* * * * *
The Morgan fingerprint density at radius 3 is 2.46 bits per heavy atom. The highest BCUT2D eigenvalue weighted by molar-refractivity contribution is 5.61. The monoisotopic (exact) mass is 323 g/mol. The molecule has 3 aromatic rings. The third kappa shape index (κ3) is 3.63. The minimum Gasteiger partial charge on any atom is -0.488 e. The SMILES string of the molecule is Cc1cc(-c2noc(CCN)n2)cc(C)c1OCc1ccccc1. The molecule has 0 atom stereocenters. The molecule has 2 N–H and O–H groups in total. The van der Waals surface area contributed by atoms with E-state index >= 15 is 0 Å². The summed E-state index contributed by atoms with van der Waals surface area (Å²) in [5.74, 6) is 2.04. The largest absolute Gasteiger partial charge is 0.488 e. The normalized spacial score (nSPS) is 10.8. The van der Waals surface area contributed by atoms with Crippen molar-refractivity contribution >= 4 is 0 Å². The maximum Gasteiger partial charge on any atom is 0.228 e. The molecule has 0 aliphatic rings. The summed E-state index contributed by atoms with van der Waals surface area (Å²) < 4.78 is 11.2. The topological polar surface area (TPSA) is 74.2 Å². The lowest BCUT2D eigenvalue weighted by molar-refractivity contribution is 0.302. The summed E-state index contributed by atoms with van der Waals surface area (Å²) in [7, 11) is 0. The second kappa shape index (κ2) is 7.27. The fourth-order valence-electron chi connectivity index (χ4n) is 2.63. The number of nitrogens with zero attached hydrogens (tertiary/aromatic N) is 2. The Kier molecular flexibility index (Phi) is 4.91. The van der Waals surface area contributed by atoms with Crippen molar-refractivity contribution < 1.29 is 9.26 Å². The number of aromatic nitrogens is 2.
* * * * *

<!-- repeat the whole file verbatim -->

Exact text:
The Morgan fingerprint density at radius 3 is 2.46 bits per heavy atom. The highest BCUT2D eigenvalue weighted by molar-refractivity contribution is 5.61. The monoisotopic (exact) mass is 323 g/mol. The molecule has 3 aromatic rings. The third kappa shape index (κ3) is 3.63. The minimum Gasteiger partial charge on any atom is -0.488 e. The SMILES string of the molecule is Cc1cc(-c2noc(CCN)n2)cc(C)c1OCc1ccccc1. The molecule has 0 atom stereocenters. The molecule has 2 N–H and O–H groups in total. The van der Waals surface area contributed by atoms with E-state index >= 15 is 0 Å². The summed E-state index contributed by atoms with van der Waals surface area (Å²) in [5.74, 6) is 2.04. The largest absolute Gasteiger partial charge is 0.488 e. The normalized spacial score (nSPS) is 10.8. The van der Waals surface area contributed by atoms with Crippen molar-refractivity contribution >= 4 is 0 Å². The maximum Gasteiger partial charge on any atom is 0.228 e. The molecule has 0 aliphatic rings. The summed E-state index contributed by atoms with van der Waals surface area (Å²) < 4.78 is 11.2. The topological polar surface area (TPSA) is 74.2 Å². The lowest BCUT2D eigenvalue weighted by molar-refractivity contribution is 0.302. The summed E-state index contributed by atoms with van der Waals surface area (Å²) in [7, 11) is 0. The second kappa shape index (κ2) is 7.27. The fourth-order valence-electron chi connectivity index (χ4n) is 2.63. The number of nitrogens with zero attached hydrogens (tertiary/aromatic N) is 2. The Kier molecular flexibility index (Phi) is 4.91. The van der Waals surface area contributed by atoms with Crippen molar-refractivity contribution < 1.29 is 9.26 Å². The number of aromatic nitrogens is 2.